Requirements-based tests are "black box" (or functional) tests. So long as relevant inputs and/or conditions produce expected results that demonstrate the requirements are met, how the product does it is not of concern. Engineers refer to this as if the processing is in an unknown black box. Most of the tests that professional testers and users run are black box, and they use many different techniques for designing those tests. No single technique by itself can be said to be the one and only method of requirements-based testing.
Poorly defined requirements
Here's the rub. Requirements are almost always poorly defined, or at least not defined as well as is desirable. Requirements-based tests can be no better than the requirements they are testing. Most developers, testers, users and others recognize this, but the problem is usually worse than even the most critical of them realizes.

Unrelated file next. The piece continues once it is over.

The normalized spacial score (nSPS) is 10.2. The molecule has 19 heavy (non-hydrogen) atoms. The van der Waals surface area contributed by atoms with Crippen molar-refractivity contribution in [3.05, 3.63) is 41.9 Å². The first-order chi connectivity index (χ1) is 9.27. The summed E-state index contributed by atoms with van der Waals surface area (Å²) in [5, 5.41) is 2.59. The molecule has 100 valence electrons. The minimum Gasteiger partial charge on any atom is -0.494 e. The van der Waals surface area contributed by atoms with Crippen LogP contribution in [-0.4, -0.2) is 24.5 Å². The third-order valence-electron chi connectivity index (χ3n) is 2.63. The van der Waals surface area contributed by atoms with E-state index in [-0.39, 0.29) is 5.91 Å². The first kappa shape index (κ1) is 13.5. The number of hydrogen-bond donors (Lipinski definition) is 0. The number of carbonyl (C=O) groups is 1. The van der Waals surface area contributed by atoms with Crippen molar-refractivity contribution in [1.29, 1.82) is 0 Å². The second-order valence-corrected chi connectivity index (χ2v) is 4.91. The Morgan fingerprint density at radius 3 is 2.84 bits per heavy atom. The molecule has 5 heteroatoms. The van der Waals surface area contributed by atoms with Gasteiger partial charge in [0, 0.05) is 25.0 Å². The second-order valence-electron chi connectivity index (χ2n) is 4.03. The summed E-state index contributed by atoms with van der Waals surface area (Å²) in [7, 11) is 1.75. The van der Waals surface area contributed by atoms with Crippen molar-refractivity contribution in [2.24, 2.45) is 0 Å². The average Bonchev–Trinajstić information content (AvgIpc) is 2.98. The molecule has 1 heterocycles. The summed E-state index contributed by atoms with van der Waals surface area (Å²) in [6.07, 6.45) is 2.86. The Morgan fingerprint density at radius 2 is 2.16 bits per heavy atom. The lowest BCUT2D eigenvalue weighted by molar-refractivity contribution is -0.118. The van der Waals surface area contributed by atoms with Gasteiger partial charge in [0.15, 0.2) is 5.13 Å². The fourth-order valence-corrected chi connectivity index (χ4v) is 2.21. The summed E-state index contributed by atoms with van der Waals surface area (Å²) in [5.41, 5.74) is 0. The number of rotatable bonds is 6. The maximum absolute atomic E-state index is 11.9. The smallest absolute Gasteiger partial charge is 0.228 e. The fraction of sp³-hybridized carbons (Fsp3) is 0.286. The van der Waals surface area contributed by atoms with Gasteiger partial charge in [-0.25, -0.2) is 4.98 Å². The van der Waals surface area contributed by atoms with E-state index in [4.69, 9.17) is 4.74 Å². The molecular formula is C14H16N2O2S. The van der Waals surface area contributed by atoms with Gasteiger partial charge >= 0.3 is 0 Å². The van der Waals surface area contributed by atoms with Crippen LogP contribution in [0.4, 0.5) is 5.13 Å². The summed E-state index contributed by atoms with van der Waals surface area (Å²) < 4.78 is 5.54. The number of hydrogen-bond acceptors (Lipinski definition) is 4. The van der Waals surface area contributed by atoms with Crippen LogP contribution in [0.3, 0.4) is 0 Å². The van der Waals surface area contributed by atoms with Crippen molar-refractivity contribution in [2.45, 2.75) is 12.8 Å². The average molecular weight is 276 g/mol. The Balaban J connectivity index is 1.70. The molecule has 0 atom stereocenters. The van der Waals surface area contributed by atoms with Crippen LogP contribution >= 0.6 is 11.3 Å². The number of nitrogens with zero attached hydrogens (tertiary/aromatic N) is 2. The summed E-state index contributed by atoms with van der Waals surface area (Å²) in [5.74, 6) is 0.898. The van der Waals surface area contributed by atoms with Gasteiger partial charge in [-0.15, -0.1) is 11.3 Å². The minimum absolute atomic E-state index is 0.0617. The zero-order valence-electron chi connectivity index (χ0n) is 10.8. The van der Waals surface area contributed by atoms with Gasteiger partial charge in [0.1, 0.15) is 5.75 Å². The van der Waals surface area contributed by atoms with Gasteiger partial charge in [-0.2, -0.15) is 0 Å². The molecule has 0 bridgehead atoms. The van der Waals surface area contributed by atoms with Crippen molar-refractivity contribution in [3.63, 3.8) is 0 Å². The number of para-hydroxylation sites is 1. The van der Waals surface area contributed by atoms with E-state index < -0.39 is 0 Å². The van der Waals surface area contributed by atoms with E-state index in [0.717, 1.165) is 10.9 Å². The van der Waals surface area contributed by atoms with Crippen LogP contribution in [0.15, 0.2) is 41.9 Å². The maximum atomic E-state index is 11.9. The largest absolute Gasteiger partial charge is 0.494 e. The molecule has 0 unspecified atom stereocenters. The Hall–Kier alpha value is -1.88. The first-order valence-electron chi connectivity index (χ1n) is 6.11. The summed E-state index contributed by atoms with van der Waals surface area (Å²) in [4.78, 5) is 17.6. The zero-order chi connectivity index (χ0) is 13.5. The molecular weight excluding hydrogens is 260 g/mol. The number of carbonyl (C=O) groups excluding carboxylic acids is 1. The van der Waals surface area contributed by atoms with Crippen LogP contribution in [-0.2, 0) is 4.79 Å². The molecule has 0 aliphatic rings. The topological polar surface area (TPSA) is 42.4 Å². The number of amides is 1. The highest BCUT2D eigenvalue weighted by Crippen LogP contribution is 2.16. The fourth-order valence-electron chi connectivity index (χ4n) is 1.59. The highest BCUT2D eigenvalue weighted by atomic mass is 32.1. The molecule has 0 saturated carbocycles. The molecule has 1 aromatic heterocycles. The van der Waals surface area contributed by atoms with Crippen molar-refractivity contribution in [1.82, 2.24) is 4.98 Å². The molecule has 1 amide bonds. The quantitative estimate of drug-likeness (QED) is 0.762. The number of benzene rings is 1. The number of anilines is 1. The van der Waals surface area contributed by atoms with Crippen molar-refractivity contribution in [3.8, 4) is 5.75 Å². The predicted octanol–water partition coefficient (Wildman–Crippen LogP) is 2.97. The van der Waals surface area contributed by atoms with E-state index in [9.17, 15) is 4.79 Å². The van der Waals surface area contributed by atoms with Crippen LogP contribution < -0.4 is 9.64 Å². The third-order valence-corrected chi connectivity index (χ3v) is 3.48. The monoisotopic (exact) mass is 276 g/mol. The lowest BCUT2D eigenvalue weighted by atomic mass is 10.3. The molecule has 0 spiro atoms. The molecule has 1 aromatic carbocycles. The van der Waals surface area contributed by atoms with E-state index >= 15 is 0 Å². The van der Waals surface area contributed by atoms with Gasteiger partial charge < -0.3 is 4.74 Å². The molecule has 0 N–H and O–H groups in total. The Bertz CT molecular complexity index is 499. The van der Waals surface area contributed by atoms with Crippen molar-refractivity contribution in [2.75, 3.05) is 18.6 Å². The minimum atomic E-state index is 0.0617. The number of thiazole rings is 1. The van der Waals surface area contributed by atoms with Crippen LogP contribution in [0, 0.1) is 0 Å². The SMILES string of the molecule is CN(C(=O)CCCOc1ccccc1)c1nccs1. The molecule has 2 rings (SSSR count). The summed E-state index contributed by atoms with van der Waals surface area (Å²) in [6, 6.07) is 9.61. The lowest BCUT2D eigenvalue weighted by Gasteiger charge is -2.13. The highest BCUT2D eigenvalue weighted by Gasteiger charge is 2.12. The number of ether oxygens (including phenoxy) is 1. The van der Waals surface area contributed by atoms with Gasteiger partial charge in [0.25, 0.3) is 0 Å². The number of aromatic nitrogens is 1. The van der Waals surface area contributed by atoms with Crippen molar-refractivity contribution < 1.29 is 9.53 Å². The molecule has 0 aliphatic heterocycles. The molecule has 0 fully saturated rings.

When requirements are poorly defined, developers are likely to develop the wrong things and/or develop things in the wrong way; testers generally are not able to tell any better than the developers what's right and wrong.
Some authorities assume that documenting requirements with use cases automatically solves this problem. The premise is that one test of each use case scenario path through the use case suffices to fully test all the ways the use case can be executed. This premise fails to take into account that use cases can be missed or have numerous wrong and missing paths, and each path can be invoked in multiple ways that need to be demonstrated.
The advocated decision tree/table and logic diagramming test design techniques represent systematic, disciplined ways to identify more thorough tests of the requirements by improving the defined requirements, largely by making more explicit aspects of the requirements that had previously been stated implicitly at best.